There are also several versions that include aluminum plus carbon fiber casing, in many different variations. Although most still remove the edges from the iPhone 5 design. Behance users have also created several examples of this design concept. With touch sensors wrapping the display edge, concept designers believe no borders means nothing between your hands and the display. And they hope accidental gestures can be prevented with the sensors, although this is just a concept. You certainly would not want to pick the phone up to answer a call from your boss and accidentally start your iTunes playlist.

The only problem I see with this beautiful design is protecting the edges, despite designers touting the durability of the new technologies. As someone who frequently drops their phone, and attempts to keep it safe by using a protective case, I wonder how you can utilize the edges, but still keep the phone safe. Also, I would be interested to see, how often holding the phone triggers the side sensors. Otherwise, I think the wrap around design is both beautifully functional and a long overdue, welcome feature.

iphone-6
iphone6-concept

iphone6-shot

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Smartphones

Contacts+ app adds productivity to any Android

Android users: Contacts+ is a great new way to manage your contacts, making a potentially frustrating process simple and streamlined, adding productivity to your phone.

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Contacts+ is more than a contact manager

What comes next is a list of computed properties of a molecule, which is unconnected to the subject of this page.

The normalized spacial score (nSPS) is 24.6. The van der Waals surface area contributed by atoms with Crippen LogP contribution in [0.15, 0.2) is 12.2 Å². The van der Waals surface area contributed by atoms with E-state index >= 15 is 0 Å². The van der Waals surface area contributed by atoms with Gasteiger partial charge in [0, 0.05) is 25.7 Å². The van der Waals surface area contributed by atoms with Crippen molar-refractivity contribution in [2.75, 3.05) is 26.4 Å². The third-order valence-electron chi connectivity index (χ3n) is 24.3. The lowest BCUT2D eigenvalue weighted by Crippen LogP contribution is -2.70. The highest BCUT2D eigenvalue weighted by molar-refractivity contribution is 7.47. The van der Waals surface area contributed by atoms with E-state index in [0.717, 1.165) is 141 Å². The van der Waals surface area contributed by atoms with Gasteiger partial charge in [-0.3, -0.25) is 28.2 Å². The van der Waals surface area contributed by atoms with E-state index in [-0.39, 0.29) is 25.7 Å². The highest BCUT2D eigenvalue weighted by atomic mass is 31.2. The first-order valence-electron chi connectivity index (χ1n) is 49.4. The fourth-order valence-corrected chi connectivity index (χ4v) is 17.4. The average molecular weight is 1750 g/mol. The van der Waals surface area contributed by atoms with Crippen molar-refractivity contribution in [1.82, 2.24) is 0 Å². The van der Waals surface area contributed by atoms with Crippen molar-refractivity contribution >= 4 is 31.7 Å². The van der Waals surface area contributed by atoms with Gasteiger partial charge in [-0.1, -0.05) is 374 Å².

Contacts+ is more than just a contact manager though, it is also a dialer app and combines photos with information from all your connected services: WhatsApp, Facebook, Foursquare, Twitter, LinkedIn, and Google+. Contacts+ is a welcome alternative to the Andriod favorite Smartr. Since Smartr was recently acquired by Yahoo!, Contacts+ could not have come at a better time.

You can send free and regular messages without switching apps, sync pictures to your contacts, including cover photos, from Facebook and get birthday reminders.

How the app works

With optimization for both Android phone and tablets, you have the ability to sort your contacts in a variety of ways without worrying if you will be able to see all the data. You can sort by groups, favorites, smart contact (prioritization by frequency or A-Z), and search message history of your contact from one place. If you happen to have the same contact in your phone more than once, Contacts+ will sync them together to save you any confusion.

One tap opens a contact card, and then you can tap again to make calls or email them. Once the contact card is open, you can also catch up on their social media life. Leo from Contacts+ writes, “they have a sync process with Facebook and Google+, essentially users connect their accounts (authentication is performed securely through the respective service) and once an account is connected, Contacts+ links and syncs contacts based on unique identifiable information, enabling them to automatically connect your contacts and their identities.”.

New features have been added

The newest features include high res picture sync, a new black theme, T9 search in the call log, Dialer+ shortcut that can be opened over your call log/contacts screen, the ability to call back directly from the incoming message pop up and ignore accents improvements.

The only drawback is that some of the “sorting” features are a bit harder to find. You will need to tap through a couple of different options to find the ability to sort by last name, for example. But, once you get used to it, it really is a nice way to manage your contacts. Contacts+ is free in the Google Play store.